My husband and I left our 4 month old lab mix in her crate for 3 hours while we were at dinner with family, came home and she broke through the front of her crate. We have had her for over 2 weeks now and she goes in her crate every night with no problem, sleeps all night with no crying, we even have to drag her out in the morning for her to go potty cause she holds it all night. This was her first time in the crate with us gone. She broke out of the front, pooped in the house in three spots and peed in two spots. We were gone for three hours and took her out before we left. Any advice or help anything. We can't keep her if she does this. We put the side back on the crate and added on industrial zip ties. I also want to add she has not had an accident in the house for 10 days.
What did you mean when you said you put the side back on? Why was it off? Zip ties will get chewed. I have not seen anyone on this forum with crated dogs say they got out. Is it latched properly? Your dog probably pooped and peed in the house because it was upset. I would have began by leaving for short times at first instead of 3 hours all at once. You have only had her for 2 weeks and are ready to give up on her if she doesn't comply? You need to realize she is a baby. You left your 4 month old baby home after only having her 2 weeks. She isn't even used to her new home yet. You should have been working with her for separational anxiety. You can't expect her to understand what is happening. She had no way to know you were ever coming back. It is up to you to train her. She can't train herself. I hope you don't give up on her this easily.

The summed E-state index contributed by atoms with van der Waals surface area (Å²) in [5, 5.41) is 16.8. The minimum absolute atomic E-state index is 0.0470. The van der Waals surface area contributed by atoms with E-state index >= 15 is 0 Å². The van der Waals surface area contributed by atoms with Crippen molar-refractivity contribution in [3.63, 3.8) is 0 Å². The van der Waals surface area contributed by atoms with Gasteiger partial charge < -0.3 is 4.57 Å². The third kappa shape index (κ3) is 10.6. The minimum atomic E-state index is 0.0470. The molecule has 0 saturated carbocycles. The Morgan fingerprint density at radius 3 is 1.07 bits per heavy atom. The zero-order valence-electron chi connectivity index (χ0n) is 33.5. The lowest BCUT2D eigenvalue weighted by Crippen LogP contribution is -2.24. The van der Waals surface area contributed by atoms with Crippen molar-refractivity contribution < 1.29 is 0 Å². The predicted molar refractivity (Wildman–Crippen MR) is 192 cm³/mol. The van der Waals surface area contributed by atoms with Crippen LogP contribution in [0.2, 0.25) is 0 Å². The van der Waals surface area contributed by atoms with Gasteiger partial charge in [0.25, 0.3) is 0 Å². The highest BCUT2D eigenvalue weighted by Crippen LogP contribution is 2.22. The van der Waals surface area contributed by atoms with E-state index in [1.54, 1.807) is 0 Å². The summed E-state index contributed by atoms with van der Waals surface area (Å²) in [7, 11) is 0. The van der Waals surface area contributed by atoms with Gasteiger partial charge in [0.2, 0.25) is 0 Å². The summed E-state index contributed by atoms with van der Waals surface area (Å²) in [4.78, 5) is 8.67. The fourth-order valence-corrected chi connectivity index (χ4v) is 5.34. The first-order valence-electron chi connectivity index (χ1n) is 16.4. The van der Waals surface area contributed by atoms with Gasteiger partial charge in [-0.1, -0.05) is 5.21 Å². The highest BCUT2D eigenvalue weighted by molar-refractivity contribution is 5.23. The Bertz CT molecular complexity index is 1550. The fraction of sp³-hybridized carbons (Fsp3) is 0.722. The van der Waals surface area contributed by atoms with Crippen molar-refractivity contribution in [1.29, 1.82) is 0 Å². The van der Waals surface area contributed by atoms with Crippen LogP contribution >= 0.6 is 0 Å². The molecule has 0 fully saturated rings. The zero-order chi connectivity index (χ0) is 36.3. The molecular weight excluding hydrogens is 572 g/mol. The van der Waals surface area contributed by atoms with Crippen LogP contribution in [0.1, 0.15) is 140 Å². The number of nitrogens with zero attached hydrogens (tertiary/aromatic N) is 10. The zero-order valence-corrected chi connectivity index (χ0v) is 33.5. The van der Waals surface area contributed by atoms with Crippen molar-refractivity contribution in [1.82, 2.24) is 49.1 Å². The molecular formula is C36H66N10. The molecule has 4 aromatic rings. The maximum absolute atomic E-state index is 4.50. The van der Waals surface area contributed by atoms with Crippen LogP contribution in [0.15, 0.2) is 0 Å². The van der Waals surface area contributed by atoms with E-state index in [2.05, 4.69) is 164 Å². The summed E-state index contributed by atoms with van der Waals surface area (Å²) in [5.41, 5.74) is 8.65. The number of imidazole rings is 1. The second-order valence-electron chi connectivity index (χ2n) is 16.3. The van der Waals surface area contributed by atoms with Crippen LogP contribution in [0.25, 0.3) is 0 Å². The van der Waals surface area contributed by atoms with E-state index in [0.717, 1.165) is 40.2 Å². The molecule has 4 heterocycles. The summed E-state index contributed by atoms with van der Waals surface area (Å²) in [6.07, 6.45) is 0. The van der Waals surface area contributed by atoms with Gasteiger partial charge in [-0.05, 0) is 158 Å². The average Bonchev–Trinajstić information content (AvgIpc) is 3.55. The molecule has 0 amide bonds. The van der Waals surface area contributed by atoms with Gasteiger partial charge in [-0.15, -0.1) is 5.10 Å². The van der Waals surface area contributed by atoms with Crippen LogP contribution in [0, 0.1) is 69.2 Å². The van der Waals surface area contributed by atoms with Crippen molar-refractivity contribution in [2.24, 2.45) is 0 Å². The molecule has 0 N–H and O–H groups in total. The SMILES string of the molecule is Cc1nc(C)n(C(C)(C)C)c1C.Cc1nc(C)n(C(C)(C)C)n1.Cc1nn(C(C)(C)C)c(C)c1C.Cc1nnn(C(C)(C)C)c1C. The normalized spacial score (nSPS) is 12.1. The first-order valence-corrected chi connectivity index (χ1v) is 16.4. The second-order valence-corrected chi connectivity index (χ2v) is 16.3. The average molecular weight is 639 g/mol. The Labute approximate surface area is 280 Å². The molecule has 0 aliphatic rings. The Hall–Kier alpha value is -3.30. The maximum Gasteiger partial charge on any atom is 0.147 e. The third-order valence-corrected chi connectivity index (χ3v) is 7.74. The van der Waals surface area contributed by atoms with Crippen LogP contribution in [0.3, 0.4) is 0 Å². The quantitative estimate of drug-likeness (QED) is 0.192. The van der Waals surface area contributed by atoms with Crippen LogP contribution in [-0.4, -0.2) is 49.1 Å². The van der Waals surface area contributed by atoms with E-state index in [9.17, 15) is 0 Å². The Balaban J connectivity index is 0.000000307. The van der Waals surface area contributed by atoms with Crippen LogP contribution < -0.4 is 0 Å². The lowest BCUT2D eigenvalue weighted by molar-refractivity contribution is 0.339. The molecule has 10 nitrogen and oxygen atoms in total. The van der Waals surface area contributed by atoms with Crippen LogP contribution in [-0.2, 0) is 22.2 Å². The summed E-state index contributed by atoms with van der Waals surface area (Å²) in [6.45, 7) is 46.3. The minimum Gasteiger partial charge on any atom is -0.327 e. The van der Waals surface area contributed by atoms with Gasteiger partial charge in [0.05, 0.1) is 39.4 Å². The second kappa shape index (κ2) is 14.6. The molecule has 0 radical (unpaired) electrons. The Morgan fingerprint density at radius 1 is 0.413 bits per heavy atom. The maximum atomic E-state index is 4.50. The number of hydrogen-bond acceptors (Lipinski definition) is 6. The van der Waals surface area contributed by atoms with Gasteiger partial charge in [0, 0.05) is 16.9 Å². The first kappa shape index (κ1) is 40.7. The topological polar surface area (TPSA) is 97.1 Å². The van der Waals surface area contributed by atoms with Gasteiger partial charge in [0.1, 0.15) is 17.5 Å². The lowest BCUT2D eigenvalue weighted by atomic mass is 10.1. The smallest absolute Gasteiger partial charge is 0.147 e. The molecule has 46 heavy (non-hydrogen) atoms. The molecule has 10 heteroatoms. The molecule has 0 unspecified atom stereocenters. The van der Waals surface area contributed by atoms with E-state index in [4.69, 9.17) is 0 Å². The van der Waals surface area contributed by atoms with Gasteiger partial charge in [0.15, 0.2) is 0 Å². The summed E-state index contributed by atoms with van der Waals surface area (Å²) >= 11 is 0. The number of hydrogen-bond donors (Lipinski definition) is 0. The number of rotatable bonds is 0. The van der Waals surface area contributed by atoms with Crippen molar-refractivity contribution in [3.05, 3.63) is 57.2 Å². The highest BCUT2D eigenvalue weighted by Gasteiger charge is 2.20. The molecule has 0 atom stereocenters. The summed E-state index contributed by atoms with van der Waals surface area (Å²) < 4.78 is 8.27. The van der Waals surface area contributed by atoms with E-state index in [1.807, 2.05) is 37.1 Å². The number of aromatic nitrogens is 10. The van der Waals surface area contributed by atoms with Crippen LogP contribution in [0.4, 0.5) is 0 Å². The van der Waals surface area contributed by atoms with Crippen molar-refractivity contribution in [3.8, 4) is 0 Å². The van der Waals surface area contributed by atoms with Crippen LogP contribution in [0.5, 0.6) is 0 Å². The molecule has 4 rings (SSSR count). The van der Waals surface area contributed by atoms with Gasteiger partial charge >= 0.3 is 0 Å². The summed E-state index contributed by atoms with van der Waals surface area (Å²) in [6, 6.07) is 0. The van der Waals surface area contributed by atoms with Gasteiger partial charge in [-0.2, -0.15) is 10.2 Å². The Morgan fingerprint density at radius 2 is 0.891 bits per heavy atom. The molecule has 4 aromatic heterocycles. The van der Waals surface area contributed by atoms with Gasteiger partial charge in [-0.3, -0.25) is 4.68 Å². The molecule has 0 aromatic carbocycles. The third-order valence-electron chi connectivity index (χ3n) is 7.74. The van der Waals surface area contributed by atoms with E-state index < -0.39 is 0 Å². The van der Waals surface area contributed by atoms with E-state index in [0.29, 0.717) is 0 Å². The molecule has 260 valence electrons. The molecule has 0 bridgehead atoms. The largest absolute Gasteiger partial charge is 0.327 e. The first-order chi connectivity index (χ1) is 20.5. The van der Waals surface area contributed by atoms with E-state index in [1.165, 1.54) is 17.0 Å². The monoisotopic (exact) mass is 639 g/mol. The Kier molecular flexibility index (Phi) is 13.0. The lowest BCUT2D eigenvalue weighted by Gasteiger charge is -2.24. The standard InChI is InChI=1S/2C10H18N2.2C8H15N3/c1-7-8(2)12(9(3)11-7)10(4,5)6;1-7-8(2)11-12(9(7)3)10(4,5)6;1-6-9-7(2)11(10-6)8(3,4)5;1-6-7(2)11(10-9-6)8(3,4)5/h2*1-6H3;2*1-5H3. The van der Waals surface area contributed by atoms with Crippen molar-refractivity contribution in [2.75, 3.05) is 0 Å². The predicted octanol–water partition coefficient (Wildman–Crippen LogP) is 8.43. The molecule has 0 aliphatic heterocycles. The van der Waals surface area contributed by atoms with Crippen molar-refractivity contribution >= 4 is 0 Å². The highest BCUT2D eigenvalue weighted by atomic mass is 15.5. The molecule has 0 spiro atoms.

Sophie DOB 04/13/2011 6 mo
Sophie 15 months, with Skye
We have left her in her crate during the day when I would be cleaning or taking a shower (times I couldn't watch her) but we were still home. The crate is a folding metal crate large enough for her. She some how got the side with the door off. She messed with it so much the top corner came un hooked and she squeezed her way out. We re hooked it and the zip ties are on very tight no way for her to chew on them. They can with stand about 400 pounds of pressure before they will break. She is still trying to get out. We are worried she will hurt herself. Before we got the crate we had her in a room by herself at night. She tried so had to jump out the windows (which were closed) she made her claws bleed from scratching the walls which we had to repaint. We just bought our house and we are afraid of what she would do if we let her Rome if we weren't home. Plus we have three cats that she still tries to chase. My husband is not really the emotional type, all he sees is a dog ruining our brand new home so he is really stressed about this.